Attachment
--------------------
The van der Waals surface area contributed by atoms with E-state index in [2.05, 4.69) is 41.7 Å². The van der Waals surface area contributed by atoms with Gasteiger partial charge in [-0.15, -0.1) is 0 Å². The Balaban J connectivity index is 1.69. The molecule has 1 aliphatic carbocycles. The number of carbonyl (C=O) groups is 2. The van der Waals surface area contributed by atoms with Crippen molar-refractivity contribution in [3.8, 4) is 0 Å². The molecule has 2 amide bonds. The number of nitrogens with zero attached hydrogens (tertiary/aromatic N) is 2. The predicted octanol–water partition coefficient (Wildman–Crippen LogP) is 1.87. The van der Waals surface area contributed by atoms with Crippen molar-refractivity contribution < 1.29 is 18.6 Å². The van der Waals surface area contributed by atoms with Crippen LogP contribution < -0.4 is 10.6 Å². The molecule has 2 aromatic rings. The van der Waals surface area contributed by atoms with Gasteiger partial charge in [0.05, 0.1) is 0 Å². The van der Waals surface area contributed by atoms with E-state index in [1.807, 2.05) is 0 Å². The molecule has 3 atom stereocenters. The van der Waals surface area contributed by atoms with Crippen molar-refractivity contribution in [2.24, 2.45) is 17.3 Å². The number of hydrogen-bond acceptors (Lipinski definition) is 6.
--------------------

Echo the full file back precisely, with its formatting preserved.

The van der Waals surface area contributed by atoms with E-state index in [2.05, 4.69) is 41.7 Å². The van der Waals surface area contributed by atoms with Gasteiger partial charge in [-0.15, -0.1) is 0 Å². The Balaban J connectivity index is 1.69. The molecule has 1 aliphatic carbocycles. The number of carbonyl (C=O) groups is 2. The van der Waals surface area contributed by atoms with Crippen molar-refractivity contribution in [3.8, 4) is 0 Å². The molecule has 2 amide bonds. The number of nitrogens with zero attached hydrogens (tertiary/aromatic N) is 2. The predicted octanol–water partition coefficient (Wildman–Crippen LogP) is 1.87. The van der Waals surface area contributed by atoms with Crippen molar-refractivity contribution < 1.29 is 18.6 Å². The van der Waals surface area contributed by atoms with Crippen LogP contribution < -0.4 is 10.6 Å². The molecule has 2 aromatic rings. The van der Waals surface area contributed by atoms with Gasteiger partial charge in [0.05, 0.1) is 0 Å². The van der Waals surface area contributed by atoms with E-state index in [1.807, 2.05) is 0 Å². The molecule has 3 atom stereocenters. The van der Waals surface area contributed by atoms with Crippen molar-refractivity contribution in [2.24, 2.45) is 17.3 Å². The number of hydrogen-bond acceptors (Lipinski definition) is 6.